HAMDEN, Conn. (WTNH) — The start of the impeachment trial of President Donald Trump in Washington D.C. is providing a ‘real-time’ teaching moment on college campuses here in Connecticut.
As the country watches the Senate impeachment trial of President Trump unfold, Quinnipiac University graduate students in Hamden know they are watching history in the making.
“I do understand how challenging it is to come into this and understand it all. It’s all these terms being thrown at you and it’s very confusing and very stressful.”– Stephanie Ambrosio, QU
“I know its a big deal and that’s cool to be watching history as it happens.”– Stephani Nizzari, QU
These student will watch the process play out for days, even weeks. Admittedly – on social media.
Dr. Scott McLean a Political Science professor at QU says no matter the medium they are getting an education in how the Constitution is not a clear- cut, finished document.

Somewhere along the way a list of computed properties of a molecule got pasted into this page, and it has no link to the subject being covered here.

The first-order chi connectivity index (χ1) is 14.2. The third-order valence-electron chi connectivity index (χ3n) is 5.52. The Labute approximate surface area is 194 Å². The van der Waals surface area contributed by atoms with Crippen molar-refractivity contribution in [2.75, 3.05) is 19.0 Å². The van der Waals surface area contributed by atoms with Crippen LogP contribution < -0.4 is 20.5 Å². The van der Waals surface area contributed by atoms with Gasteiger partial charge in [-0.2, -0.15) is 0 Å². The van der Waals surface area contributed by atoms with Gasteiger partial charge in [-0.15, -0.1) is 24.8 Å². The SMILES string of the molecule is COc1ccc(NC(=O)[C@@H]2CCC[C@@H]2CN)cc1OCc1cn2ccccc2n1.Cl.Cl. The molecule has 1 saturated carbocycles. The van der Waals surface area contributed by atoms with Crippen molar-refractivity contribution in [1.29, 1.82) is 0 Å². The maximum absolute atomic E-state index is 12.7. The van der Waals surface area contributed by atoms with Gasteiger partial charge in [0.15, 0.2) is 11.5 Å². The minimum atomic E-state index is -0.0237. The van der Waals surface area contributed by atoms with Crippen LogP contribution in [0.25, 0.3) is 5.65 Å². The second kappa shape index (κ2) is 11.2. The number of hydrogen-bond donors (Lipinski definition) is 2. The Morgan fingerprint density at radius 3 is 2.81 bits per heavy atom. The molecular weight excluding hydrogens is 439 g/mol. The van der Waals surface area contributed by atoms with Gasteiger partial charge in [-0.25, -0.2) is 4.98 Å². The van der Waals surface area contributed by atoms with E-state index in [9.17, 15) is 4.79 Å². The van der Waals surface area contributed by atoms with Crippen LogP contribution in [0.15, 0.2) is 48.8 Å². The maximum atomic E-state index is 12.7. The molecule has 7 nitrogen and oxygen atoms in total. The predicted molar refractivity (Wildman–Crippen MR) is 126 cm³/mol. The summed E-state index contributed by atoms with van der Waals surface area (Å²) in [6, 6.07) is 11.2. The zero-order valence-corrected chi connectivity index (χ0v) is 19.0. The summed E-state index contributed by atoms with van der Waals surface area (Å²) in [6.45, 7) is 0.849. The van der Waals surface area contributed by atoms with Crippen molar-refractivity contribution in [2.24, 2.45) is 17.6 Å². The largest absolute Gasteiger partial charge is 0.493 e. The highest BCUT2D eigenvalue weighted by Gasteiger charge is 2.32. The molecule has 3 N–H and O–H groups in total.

“It doesn’t lay out every single step. Much of this has to do with negotiation and power with in these institutions.”– Dr. Scott McLean, QU Poli. Sci. Professor
There are strict rules in the Senate chambers. Senators can not have their cell phones. They can’t read any materials that don’t pertain to the trial and they can’t talk to one another.
“Right now it’s like watching Mitch McConnell, the Senate majority leader, and Senator Chuck Schumer from New York, the minority leader, in kind of like a grand master chess game.”– Dr. Scott McLean, QU Poli. Sci. Professor
McLean says much of the game is focused on how can Democrats get four Republican Senators to change their votes to endorse impeachment. He says it’s politics masquerading as a judicial process.
“There’s not enough votes to convict President Trump. The only question that remains is how damaged or how victorious does President Trump look at the end of this process?”– Dr. Scott McLean, QU Poli. Sci. Professor
Public opinion could be the final verdict, and both of these students say they will be voting in November.